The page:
Charter School for Teen Mothers to Close
A residential charter school for teenage mothers and their children will close in June after just two years because of problems with truancy, curriculum and services for special education students.
MEI Futures Academy, on New Hampshire Avenue N.E. in the Lamont Riggs neighborhood, had its charter revoked last night by the D.C. Public Charter School Board, which cited "material violations" of its operating agreement.
A boarding and day school for teen mothers ages 14 to 21 with a pre-K and kindergarten program for children three to five, MEI had struggled to establish an acceptable curriculum, officials said, adding that none of its high school students were on track for a diploma. Last year, not one of the 15 tenth graders who took the DC-CAS standardized test achieved proficiency levels in either reading or math. Enrollment has dwindled to just 31 students from 66 in fall 2007.
Chronic truancy was an especially serious issue. An unannounced audit earlier this year showed that 17 of the 31 students were not there.
"The idea was wonderful. I wish very much it had succeeded," said board member Dora Marcus.
At a hearing last month, the board heard emotional appeals from some MEI students to keep the school open. But Chairman Tom Nida said last night that the situation had become untenable.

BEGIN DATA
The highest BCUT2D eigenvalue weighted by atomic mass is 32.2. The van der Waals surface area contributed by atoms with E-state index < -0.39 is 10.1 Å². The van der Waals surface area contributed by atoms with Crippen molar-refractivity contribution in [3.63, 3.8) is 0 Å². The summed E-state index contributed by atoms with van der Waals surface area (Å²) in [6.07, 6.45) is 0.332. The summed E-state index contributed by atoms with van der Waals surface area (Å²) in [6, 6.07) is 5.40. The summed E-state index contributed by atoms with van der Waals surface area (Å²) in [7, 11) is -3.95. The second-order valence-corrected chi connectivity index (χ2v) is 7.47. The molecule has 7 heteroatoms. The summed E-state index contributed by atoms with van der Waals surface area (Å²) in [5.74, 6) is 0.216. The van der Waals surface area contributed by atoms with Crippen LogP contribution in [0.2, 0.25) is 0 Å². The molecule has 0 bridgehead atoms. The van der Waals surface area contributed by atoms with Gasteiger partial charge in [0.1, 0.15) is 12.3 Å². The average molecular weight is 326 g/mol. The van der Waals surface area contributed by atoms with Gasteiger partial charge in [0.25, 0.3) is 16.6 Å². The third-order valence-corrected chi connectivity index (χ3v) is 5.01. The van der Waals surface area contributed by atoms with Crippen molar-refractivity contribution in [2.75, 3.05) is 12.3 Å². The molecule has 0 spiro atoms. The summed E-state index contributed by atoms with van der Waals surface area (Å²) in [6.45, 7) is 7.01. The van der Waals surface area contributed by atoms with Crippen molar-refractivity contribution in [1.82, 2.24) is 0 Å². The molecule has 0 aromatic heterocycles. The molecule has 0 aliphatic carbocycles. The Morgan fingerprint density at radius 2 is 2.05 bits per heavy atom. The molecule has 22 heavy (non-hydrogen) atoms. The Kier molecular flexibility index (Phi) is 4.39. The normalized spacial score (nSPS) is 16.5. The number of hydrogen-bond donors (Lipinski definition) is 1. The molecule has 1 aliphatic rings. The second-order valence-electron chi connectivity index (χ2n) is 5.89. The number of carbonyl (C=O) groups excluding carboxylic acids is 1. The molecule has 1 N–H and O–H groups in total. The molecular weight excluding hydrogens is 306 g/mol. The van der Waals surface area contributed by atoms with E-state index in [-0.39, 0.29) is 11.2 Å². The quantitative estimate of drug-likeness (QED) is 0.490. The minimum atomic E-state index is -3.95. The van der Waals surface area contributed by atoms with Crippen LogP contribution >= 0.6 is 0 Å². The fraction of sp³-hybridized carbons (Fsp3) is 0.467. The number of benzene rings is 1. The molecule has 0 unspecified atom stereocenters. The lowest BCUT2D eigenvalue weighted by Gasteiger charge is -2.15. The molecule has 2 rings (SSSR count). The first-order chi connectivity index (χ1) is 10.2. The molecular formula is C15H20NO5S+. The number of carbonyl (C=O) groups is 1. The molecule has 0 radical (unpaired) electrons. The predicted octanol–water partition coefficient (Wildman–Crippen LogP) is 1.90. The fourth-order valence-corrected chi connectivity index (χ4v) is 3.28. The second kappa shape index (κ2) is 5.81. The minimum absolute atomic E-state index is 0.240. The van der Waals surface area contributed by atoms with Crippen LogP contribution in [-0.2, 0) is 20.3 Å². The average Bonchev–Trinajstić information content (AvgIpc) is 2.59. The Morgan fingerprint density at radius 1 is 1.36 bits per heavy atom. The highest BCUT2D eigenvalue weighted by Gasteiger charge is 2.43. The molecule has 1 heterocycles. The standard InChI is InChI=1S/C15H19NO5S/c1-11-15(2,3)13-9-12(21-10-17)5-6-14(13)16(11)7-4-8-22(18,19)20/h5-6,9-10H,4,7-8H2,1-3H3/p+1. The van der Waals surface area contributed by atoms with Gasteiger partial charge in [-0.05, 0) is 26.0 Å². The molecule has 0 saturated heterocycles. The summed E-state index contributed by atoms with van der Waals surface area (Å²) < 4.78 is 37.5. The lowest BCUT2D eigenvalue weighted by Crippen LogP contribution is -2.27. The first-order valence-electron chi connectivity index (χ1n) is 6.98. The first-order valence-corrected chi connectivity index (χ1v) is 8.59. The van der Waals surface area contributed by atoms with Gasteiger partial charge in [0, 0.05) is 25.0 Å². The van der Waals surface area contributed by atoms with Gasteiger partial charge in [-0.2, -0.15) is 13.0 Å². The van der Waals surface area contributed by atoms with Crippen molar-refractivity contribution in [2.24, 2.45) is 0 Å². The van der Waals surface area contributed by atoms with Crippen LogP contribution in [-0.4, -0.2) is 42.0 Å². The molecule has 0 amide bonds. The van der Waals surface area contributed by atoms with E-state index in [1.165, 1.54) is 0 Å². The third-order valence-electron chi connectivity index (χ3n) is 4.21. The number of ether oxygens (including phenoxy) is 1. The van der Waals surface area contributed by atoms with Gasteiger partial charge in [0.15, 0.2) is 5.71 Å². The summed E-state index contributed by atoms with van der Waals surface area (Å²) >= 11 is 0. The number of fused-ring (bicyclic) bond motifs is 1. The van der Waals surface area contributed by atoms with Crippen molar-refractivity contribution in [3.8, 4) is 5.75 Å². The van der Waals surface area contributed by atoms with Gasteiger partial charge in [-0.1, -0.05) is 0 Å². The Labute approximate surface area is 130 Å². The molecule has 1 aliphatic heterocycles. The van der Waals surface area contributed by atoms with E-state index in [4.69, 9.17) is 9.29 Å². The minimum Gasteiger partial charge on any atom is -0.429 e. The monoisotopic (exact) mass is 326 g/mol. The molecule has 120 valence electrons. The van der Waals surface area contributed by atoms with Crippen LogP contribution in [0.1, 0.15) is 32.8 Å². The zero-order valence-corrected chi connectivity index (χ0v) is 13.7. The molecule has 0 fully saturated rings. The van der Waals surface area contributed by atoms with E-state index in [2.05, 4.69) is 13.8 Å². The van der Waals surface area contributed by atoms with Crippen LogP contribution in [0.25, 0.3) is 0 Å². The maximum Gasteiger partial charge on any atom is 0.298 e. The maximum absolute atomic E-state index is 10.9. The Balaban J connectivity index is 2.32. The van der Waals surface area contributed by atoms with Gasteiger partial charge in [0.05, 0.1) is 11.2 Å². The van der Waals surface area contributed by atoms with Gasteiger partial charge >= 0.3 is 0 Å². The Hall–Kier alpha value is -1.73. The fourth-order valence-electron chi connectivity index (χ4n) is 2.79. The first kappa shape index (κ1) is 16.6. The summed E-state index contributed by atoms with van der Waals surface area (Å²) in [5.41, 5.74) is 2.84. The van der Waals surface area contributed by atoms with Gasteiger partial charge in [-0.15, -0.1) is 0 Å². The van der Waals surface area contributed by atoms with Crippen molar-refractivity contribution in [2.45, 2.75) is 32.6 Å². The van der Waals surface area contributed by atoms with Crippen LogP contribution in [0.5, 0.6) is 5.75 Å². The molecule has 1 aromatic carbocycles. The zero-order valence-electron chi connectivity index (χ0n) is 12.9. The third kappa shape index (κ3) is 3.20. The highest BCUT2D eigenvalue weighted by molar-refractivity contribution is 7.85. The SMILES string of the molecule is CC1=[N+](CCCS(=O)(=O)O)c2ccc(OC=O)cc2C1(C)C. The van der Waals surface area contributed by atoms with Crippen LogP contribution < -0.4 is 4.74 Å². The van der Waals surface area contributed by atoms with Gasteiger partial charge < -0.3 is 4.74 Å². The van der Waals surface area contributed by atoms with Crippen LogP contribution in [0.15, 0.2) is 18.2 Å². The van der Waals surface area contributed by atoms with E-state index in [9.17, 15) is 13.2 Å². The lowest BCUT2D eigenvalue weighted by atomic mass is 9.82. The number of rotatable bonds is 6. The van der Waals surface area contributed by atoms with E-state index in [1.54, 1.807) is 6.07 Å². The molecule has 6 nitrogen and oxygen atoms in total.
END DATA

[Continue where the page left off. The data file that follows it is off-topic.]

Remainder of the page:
"The school, in my estimation, seems to be operating as a program for teen mothers, not a charter school," he said.
MEI board chairman Craig Edelin said school officials had done the best they could. "We put forth a great effort. But the [charter] board didn't see it that way."
This afternoon, in an extended formal statement, Edelin said:
"The school serves a vital role in our community and I don't know how the DC Public Charter School Board could turn it's back on the students whom are here. We acknowledge we have made mistakes, however our board of trustees and parents have banded together over the past three months and made tremendous improvements to the schools operations. Many of our students desperately need this school to finish their education and gain needed skills to be productive members of society. These girls were given a second chance and now that chance has been taken away. My heart is heavy."
This is the fourth time the charter board has voted to revoke a charter. Five other charter schools have chosen to relinquish their charters rather than go through the revocation process.
Posted by: alstongrp | April 22, 2009 8:28 PM | Report abuse
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